School shootings have been a rising issue in America as we edge closer to the 20-year anniversary of the Columbine High School massacre. One would assume that in the span of 20 years, school districts would have came up with more policies and precautions to prevent horrific acts like school shootings from ever happening.
According to Polytechnic High School contemporary film teacher, Laura Stringer, there are no safety protocols within the Long Beach Unified School District to prevent such things from happening. There is currently nothing a teacher can protect themselves or their students if an intruder were to come inside the classroom, she said.
“We had a meeting talking about what to do if anything happened,” said Stringer. “I was told to throw a stapler at the shooter, push heavy things in front of the door, make it difficult for them to get inside. Only, if they do get inside, there is nothing we can do.”
Stringer thinks that the school district is capable of changing rules to better the safety of both the students and teachers. There are a lot of factors, though, that get in the way of developing a safe plan for threats.
“There is no communication offline. If someone is sending a threat toward the school, we get an email,” she said, explaining further that when recent rumors of threats took place, the school internet was off. Most teachers were unaware of the threat until the next day, when they noticed a lot of police officers on campus and half the student body absent. That threat emerged as unsubstantiated but students at other Long Beach schools were arrested the same week for making threats.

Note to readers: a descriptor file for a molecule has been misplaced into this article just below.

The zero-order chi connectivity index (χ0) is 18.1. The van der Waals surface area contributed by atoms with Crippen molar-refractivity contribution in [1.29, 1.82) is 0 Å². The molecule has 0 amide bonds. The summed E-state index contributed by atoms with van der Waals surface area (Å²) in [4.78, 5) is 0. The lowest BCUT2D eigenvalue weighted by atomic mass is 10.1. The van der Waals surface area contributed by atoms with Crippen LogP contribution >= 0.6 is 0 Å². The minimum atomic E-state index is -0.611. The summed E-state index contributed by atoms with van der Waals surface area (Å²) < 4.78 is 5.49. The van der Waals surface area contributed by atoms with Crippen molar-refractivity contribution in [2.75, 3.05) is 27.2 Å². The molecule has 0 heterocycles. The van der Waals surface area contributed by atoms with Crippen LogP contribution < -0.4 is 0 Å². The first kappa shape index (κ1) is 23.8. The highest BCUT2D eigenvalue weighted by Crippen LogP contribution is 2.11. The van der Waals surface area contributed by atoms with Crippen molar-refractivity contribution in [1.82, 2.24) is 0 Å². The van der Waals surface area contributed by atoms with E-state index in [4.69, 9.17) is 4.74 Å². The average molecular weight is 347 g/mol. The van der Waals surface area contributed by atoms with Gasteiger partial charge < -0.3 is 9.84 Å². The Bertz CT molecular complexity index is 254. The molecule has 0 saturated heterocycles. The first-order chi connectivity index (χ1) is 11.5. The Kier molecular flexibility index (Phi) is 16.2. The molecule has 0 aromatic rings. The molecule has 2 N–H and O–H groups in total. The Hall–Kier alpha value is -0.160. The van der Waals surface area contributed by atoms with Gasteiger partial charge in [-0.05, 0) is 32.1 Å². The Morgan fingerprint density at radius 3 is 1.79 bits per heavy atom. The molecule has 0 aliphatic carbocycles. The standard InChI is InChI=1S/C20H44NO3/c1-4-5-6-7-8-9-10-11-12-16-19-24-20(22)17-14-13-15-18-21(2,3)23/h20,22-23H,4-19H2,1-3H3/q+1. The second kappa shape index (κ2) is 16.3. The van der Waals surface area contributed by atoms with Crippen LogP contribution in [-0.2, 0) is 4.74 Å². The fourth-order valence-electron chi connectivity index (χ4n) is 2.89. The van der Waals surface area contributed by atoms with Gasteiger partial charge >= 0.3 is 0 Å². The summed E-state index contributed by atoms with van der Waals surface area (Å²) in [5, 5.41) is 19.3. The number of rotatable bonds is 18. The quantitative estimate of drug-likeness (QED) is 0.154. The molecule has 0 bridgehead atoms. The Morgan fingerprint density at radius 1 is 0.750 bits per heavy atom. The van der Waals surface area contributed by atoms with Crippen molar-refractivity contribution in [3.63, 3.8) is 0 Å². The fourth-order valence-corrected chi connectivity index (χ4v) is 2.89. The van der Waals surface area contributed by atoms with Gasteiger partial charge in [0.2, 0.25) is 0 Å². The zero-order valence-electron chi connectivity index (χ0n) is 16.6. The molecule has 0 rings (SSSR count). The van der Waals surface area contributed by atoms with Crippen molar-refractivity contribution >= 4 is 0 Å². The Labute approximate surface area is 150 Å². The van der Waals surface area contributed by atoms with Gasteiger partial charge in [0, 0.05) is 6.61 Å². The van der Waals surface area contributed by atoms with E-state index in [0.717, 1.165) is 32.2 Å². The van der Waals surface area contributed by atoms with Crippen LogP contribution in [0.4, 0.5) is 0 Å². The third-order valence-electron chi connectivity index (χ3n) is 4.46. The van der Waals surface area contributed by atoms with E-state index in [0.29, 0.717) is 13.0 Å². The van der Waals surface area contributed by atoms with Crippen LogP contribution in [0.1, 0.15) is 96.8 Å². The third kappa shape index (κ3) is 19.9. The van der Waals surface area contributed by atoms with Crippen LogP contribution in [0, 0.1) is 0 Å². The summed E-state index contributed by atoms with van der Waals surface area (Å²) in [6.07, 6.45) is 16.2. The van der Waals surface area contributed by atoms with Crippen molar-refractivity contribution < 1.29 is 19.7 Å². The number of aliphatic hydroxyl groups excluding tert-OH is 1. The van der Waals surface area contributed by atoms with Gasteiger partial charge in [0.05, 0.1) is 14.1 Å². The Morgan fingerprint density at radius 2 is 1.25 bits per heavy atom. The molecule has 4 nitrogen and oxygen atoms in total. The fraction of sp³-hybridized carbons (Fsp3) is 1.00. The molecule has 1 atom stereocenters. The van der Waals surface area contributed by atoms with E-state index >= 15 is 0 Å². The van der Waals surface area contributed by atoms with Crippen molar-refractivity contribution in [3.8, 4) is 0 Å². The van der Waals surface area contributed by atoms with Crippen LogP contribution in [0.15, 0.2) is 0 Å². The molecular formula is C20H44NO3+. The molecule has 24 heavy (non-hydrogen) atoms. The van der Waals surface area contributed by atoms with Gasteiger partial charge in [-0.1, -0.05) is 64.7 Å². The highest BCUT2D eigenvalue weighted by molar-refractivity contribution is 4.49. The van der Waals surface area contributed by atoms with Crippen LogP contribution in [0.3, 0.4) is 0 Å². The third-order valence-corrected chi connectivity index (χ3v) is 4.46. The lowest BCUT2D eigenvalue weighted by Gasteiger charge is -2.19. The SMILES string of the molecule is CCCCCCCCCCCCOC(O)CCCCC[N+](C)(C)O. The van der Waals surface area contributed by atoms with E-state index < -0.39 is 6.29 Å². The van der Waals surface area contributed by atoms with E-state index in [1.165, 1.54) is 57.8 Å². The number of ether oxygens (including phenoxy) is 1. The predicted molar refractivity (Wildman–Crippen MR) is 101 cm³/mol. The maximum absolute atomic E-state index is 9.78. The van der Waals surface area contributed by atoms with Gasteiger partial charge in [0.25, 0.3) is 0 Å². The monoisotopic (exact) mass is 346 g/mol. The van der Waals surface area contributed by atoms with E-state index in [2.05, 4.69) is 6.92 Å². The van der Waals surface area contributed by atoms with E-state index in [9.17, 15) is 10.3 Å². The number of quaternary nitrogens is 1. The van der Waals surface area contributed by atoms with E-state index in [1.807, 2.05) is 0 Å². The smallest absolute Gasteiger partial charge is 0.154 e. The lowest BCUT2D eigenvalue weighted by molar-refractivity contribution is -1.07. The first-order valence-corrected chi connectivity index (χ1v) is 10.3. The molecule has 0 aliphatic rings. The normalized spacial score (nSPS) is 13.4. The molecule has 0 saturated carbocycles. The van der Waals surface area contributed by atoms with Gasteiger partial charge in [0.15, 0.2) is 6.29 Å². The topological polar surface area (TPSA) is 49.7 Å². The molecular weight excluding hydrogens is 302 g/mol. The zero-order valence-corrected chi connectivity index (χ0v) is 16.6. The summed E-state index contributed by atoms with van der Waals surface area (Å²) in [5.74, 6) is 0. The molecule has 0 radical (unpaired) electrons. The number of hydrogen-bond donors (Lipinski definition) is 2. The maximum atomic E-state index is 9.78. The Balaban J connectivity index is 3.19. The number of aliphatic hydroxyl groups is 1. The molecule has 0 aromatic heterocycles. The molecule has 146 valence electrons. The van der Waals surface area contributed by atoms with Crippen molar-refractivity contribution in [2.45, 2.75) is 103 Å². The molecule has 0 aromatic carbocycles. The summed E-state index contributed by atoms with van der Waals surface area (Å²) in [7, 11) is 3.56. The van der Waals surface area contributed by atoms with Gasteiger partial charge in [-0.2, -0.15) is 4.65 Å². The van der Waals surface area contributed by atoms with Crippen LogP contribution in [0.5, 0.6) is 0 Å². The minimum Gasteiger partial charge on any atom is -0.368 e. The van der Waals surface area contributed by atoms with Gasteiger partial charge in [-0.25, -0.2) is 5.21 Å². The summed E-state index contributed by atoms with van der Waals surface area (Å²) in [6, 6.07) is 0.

For Stringer, communication breakdowns aren’t the only issue. A simple exit strategy would put most staff members at ease as Stringer expressed her frustrations with keeping her school safe.
“We need to be able to lock the doors from the inside,” Stringer said. “It’s ridiculous that we can only lock our doors when we leave for the day… We need to able to either remain in our classrooms safely or be able to quickly get off the property.” Leaving campus in a situation is a challenge, however, as the rules state that upon a school lockdown, teachers must keep their students inside the classroom.
Stringer does believe that a change in policy is obtainable through the youth as she encourages her students to stand up and make the district take notice. “The kids are starting to push back, telling people to do something,” Stringer said. “None of this happened until the kids got involved. Wal-Mart stopped selling assault rifles and that’s all because of the youth, not me.”
During the National School Walkout on March 14, Stringer neither encouraged nor discouraged her students to participate. She only advised those who participate in the protest to record the event, spread it through social media, and make their voices heard. “I’m not going to tell you what to protest, how to, or whether or not you should, but it’s something you believe in, stand for it. People will notice,” Stringer said.
No school or district administrators responded to requests for comment.